iOS Security

27th July 2021, Kathmandu

A seemingly harmless WiFi hack was recently warned to iPhone owners all around the world that it was not only potentially harmful but also a real menace. That threat level is now extremely real. (Respected) mobile security specialist ZecOps has revealed that a severe “zero-click” bug was secretly patched in iOS 14.4 in fresh research shown to be ahead of publication (without a CVE). Furthermore, ZecOps research demonstrates that this vulnerability can be used to exploit the latest (headline-grabbing) iPhone WiFi attack.

This turns it into a local privilege escalation (LPE) and remote code execution (RCE) threat, as well as a relatively innocuous denial of service (DoS) threat. The latter is a hacker’s ultimate goal, as it allows them to remotely control your iPhone. And Apple has yet to come up with a long-term solution. On July 21, Apple has corrected this flaw in iOS 14.7, according to ZecOps, who conducted extensive testing.

“Format strings are going to remain a vulnerability class that is utilized for exploit development,” ZecOps CEO Zuk Avraham told me. The main conclusion is that there are plenty of problems waiting to be identified, and we need to give device owners and security operations center broader access to scan mobile devices.” In a nutshell, expect variations of this exploit to resurface. On July 23, In its official iOS 14.7 security notes, Apple verified the fix. After that, users were safe.“A new WiFi vulnerability has surfaced in town.

You undoubtedly noticed it but didn’t comprehend what it meant. “The recently disclosed ‘non-dangerous WiFi bug is dangerous,” cautions Zuk Avraham, CEO of ZecOps. “As part of our investigation into this vulnerability, we discovered another silently patched format-strings vulnerability that allows an attacker to infect an iPhone or iPad running iOS 14.3 or earlier without requiring any interaction with an attacker.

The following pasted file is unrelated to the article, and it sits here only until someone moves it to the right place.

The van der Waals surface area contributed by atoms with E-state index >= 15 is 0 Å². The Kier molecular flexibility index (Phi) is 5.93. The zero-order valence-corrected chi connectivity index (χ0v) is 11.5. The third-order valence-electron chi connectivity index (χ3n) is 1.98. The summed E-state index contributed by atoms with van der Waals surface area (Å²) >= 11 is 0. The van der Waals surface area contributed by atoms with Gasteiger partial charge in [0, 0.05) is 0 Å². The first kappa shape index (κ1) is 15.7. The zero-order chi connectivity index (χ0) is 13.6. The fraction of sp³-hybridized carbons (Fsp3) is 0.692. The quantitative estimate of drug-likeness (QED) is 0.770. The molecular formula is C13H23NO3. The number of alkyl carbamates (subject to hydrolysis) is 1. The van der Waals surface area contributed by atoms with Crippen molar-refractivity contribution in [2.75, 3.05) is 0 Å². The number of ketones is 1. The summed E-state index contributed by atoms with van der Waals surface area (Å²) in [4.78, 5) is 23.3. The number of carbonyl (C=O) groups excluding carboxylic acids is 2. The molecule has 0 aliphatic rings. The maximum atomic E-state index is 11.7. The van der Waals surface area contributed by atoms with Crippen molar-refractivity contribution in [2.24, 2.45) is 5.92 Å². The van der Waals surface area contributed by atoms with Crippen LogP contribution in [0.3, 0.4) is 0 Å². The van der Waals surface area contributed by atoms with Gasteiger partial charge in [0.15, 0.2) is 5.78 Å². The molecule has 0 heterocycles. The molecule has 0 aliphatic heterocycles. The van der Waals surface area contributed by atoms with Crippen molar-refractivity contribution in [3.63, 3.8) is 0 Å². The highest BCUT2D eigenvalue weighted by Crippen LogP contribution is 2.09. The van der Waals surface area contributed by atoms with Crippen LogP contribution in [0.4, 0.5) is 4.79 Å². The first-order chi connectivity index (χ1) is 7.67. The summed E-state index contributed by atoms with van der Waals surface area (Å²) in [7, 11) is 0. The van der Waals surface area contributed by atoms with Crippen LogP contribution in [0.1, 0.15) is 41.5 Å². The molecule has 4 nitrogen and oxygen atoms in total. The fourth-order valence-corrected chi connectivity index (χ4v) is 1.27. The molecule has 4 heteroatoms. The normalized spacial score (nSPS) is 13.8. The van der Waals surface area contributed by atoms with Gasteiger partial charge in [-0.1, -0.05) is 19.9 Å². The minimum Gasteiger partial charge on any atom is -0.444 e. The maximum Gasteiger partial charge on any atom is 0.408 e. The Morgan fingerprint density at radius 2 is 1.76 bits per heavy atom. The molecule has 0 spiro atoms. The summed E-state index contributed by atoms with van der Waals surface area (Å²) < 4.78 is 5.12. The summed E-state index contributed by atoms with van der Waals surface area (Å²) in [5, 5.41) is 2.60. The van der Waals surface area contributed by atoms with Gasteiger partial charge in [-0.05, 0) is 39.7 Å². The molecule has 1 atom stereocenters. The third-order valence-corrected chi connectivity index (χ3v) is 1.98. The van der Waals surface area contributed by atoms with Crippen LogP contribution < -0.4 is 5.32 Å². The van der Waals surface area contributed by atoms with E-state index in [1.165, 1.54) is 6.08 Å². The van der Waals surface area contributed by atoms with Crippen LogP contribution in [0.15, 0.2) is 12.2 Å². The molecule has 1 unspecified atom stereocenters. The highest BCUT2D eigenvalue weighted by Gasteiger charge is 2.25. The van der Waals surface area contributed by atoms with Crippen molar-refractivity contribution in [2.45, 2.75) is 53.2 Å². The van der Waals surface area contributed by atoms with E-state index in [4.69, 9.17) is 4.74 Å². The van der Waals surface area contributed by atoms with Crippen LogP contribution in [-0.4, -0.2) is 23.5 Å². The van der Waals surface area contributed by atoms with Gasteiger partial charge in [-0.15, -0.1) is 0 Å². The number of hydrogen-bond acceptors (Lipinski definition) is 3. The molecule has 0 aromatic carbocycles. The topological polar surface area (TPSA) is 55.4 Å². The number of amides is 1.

The term “0-click” refers to this style of attack (or zero-click). It is possible to exploit this issue, and the same technique may be used to exploit the current unpatched WiFi flaw in iOS 14.6″.

And this is where things start to go wrong. In its current state, a user using iOS 14.6 would have to join a WiFi network with specifically designed characters in its name (SSID) to be vulnerable, according to ZecOps, which is likely to arouse suspicion and reduce prospective assaults.

“Our research team was able to design the network name in a way that does not expose the user to the odd characters, making it look like a valid, existing network name,” security experts AirEye said earlier this month.

 Apple’s defense is that recent betas of iOS 14.7 suggest the company is working on a patch, but AirEye CTO Amichai Shulman warns that these airborne attacks are a “new and as-yet unexplored threat vector [and] given their covert nature, we’re certain to see more such attacks.”


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